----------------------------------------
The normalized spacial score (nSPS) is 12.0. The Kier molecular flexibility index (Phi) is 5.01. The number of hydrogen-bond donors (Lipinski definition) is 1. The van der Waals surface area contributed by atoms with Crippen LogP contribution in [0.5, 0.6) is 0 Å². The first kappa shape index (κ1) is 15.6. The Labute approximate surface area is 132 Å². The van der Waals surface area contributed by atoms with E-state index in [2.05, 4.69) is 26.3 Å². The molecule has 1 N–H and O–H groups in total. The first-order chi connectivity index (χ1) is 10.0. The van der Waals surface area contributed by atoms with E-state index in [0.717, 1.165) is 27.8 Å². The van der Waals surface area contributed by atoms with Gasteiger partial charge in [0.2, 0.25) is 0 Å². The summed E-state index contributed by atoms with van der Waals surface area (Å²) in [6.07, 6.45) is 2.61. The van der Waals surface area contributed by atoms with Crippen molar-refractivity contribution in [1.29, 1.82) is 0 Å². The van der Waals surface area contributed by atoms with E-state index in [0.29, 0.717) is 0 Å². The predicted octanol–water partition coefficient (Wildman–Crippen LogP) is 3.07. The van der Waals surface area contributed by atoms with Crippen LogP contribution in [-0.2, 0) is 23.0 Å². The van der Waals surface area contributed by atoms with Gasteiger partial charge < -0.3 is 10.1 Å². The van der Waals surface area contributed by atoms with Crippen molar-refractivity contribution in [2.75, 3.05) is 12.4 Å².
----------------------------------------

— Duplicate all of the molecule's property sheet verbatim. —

The normalized spacial score (nSPS) is 12.0. The Kier molecular flexibility index (Phi) is 5.01. The number of hydrogen-bond donors (Lipinski definition) is 1. The van der Waals surface area contributed by atoms with Crippen LogP contribution in [0.5, 0.6) is 0 Å². The first kappa shape index (κ1) is 15.6. The Labute approximate surface area is 132 Å². The van der Waals surface area contributed by atoms with E-state index in [2.05, 4.69) is 26.3 Å². The molecule has 1 N–H and O–H groups in total. The first-order chi connectivity index (χ1) is 10.0. The van der Waals surface area contributed by atoms with E-state index in [0.717, 1.165) is 27.8 Å². The van der Waals surface area contributed by atoms with Gasteiger partial charge in [0.2, 0.25) is 0 Å². The summed E-state index contributed by atoms with van der Waals surface area (Å²) in [6.07, 6.45) is 2.61. The van der Waals surface area contributed by atoms with Crippen molar-refractivity contribution in [1.29, 1.82) is 0 Å². The van der Waals surface area contributed by atoms with E-state index in [0.29, 0.717) is 0 Å². The predicted octanol–water partition coefficient (Wildman–Crippen LogP) is 3.07. The van der Waals surface area contributed by atoms with Crippen LogP contribution in [-0.2, 0) is 23.0 Å². The van der Waals surface area contributed by atoms with Gasteiger partial charge < -0.3 is 10.1 Å². The van der Waals surface area contributed by atoms with Crippen molar-refractivity contribution in [2.75, 3.05) is 12.4 Å².